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Re: Lumping Spinosauridae Redux



--- "Jaime A. Headden" <qilongia@yahoo.com> wrote:

> Mike Keesey (mightyodinn@yahoo.com) wrote:
> 
> <At what time? Sorry, I still don't follow.>
> 
>   I was hoping my allusion to crowns would have simplified this. I meant,
> "all valid type species considered at the time the clade name is defined
> and described..."

Oh, okay, gotcha. No, that would be a bad idea. For example, _Iguanodon_ would
equal _Ornithischia_ (and _Lemur_ would equal _Strepsirhini_, _Vespertilio_
would equal _Chiroptera_, etc.)

> <No, _Suchomimus_ would be a clade and _walkeri_ a species. Different
> types of taxa.>
> 
>   As described below and elsewhere, these mean essentially the same thing
> in some circumstances and ... 

On occasion they can have the same membership, but they are not the same thing.

>a species can be considered a clade,
> comprised of internal specifiers (as a stem including the type specimen),
> or a crown, or a node (of all individuals), or even a stem-defined node
> (all individuals of the given type that share a relationship that does not
> include, say, the type of another species).

Only terminal species (those with no descendants) can possibly be equivalent to
clades (albeit differently defined). All others (which is most of them) are
paraphyletic, and hence not clades.
 
> <If _Suchomimus_ = genus(_tenerensis_), _Baryonyx_ = genus(_walkeri_), and
> _tenerensis_ = _walkeri_, then it follows that _Suchomimus_ = _Baryonyx_.>
> 
>   This would only be true, in my opinion, if one could determine that
> *tenerensis* = *walkeri,* which I contend is not likely to be absolutely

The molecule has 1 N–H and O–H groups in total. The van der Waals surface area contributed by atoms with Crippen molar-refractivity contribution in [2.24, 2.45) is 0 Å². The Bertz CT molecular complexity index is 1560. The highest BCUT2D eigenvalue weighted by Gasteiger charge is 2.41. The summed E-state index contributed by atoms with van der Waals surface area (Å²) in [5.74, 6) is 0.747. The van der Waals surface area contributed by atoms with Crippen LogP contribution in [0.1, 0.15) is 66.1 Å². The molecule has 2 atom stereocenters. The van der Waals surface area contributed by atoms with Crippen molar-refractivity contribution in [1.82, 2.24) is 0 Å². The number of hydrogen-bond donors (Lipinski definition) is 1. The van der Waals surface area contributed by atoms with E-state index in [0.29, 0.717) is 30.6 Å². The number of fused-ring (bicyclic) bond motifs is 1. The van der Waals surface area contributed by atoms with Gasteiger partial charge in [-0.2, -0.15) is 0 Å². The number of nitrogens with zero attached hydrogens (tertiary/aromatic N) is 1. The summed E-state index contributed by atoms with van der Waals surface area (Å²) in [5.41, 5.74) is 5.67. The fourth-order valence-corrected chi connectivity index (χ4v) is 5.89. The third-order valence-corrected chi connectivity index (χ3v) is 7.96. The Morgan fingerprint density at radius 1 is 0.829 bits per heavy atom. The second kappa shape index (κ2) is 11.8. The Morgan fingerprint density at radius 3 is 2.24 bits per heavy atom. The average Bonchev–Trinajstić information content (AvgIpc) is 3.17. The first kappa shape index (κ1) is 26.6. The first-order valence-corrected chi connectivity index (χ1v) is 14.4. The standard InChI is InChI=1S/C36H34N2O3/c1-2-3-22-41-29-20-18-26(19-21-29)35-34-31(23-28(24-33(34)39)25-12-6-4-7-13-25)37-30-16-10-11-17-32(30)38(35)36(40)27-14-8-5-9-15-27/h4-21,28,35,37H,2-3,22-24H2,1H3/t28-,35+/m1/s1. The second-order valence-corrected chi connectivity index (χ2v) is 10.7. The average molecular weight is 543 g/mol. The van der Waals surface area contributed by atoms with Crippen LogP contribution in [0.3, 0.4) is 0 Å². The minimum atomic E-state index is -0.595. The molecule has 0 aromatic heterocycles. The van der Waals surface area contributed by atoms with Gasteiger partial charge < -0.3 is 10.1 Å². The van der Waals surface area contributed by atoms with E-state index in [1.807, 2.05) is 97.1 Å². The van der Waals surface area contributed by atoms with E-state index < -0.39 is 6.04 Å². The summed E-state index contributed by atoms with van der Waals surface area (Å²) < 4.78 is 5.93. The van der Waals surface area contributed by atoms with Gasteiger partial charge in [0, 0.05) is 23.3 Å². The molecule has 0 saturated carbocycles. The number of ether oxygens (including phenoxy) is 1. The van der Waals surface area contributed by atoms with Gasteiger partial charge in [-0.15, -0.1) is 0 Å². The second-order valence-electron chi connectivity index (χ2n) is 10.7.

> provable. Whatever their synapomorphies, their differences may be
> considered "specifically" separatable, given one worker or another.

Yes, that part of it is subjective, as it stands. (Hence it is a *provisional*
system.)

> <But the provisional definitions rests on species, not on specimens. I
> think that's what you're missing.>
> 
>   I think I get that. The species are defined on specimens, and the genera
> are defined on their type species. If one treats this as a continuum, and
> every named genus as a clade, then all further internal bifurcations or
> lineages are also clades. One may also assume that if a genus is defined
> by a species that is defined by a specimen, then the genus can be thought
> to be essentially tied to the specimen, and the species is an intermediate
> "clade" or organism, or category.

A species is not a clade or an organism.

> If a "genus" clade can be anchored on a
> species, and it is found that the specimens of two relatively close
> species would be sister-taxa (or synonyms), they are each still the type
> specimens of species that are defined by mutually excluding one another,
> and thus as species defined by mutually excluding one another. Their
> definitions as offered do NOT permit synonymy at the "genus" level, so
> *Suchomimus* will never be a synonym of *Baryonyx.*

You are viewing this at the level of individual organisms, which I do think is
a more rigorous way to do it, but my provisional system rests on species, not
individual organisms, and species may be synonymous. If two different genera
are typified by species that are considered synonymous, then the genera are
considered synonymous.

If you want to propose a system that rests on individual organisms as opposed
to species, then more power to you (and, while you're at it, give me a hand,
because I'd like to do the same thing), but don't claim that my provisional
system does so.

This is probably getting off-topic.

=====
=====> T. Michael Keesey <http://dino.lm.com/contact>
=====> The Dinosauricon <http://dinosauricon.com>
=====> Instant Messenger <Ric Blayze>
=====


                
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